Death of Reading Greatly Exaggerated

Author Eggers pooh-poohs skeptical pundits, says it's 'as alive as ever'
By Victoria Floethe,  Newser User
Posted Sep 29, 2008 4:39 PM CDT
Dave Eggers talks to readers at the City Lights Bookstore in San Francisco.    (AP Photo)
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(Newser) – Our bleak outlook on the future of reading owes itself to a doomsday reflex, the pervasive belief that things are bound to get worse, author Dave Eggers writes in Esquire. "It must be true, we think—just yesterday I saw some kid on the bus, and he wasn't reading a book!" But "few if any of these dire assumptions … are born out by any proof whatsoever."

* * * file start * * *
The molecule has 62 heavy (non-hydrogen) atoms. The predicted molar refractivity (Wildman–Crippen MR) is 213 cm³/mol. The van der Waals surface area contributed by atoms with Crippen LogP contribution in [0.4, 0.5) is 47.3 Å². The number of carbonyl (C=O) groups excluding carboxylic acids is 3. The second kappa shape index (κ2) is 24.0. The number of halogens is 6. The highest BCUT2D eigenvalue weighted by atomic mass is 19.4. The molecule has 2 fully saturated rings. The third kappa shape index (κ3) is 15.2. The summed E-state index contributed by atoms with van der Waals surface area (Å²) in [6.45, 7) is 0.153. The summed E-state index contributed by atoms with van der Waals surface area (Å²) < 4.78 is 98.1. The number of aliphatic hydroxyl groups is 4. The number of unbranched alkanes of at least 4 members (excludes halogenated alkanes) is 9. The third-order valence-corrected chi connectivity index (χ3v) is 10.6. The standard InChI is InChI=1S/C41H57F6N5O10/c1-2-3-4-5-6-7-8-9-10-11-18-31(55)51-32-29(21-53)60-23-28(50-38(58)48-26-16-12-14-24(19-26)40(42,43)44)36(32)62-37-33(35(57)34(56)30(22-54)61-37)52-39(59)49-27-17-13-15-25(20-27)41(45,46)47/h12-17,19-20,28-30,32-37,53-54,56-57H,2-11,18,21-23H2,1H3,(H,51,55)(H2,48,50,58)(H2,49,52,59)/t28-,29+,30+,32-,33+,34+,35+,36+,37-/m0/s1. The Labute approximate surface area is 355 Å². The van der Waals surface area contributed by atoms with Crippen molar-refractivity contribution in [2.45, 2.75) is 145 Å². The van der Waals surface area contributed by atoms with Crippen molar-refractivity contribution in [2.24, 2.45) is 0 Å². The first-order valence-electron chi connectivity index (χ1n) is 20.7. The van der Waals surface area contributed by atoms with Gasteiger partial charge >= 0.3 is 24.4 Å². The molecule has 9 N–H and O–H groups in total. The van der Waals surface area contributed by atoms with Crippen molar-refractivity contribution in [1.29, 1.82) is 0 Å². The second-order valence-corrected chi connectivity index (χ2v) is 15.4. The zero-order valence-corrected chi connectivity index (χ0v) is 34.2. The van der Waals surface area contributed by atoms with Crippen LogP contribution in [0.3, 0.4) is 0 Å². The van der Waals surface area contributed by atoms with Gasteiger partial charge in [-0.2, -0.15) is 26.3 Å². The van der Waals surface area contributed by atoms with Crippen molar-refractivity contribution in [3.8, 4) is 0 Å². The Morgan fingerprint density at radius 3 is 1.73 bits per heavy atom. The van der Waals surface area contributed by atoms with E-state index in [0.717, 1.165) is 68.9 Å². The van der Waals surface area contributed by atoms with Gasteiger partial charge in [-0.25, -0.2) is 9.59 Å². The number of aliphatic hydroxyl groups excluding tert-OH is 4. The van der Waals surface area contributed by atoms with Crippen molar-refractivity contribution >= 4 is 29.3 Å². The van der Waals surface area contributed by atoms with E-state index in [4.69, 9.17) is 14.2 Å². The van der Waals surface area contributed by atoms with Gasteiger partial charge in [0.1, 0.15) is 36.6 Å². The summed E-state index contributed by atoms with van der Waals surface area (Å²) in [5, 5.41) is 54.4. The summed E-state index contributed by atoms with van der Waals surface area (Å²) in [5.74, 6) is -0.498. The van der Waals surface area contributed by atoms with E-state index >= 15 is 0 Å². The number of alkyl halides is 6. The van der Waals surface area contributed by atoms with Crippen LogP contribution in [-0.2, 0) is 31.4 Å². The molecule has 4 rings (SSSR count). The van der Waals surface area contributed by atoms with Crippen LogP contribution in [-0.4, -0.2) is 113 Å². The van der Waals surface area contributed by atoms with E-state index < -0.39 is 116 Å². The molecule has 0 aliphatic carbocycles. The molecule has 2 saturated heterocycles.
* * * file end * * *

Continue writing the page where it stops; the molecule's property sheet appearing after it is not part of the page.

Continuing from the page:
More Americans are educated now than ever before, and books are easier to find and afford. Still, Eggers writes, "books, inherently, require faith. Faith in an author that he or she will reward the many hours you'll spend in those pages, faith that a good story will be told, a lesson will be learned, a light will be shone upon a dim corner of the world."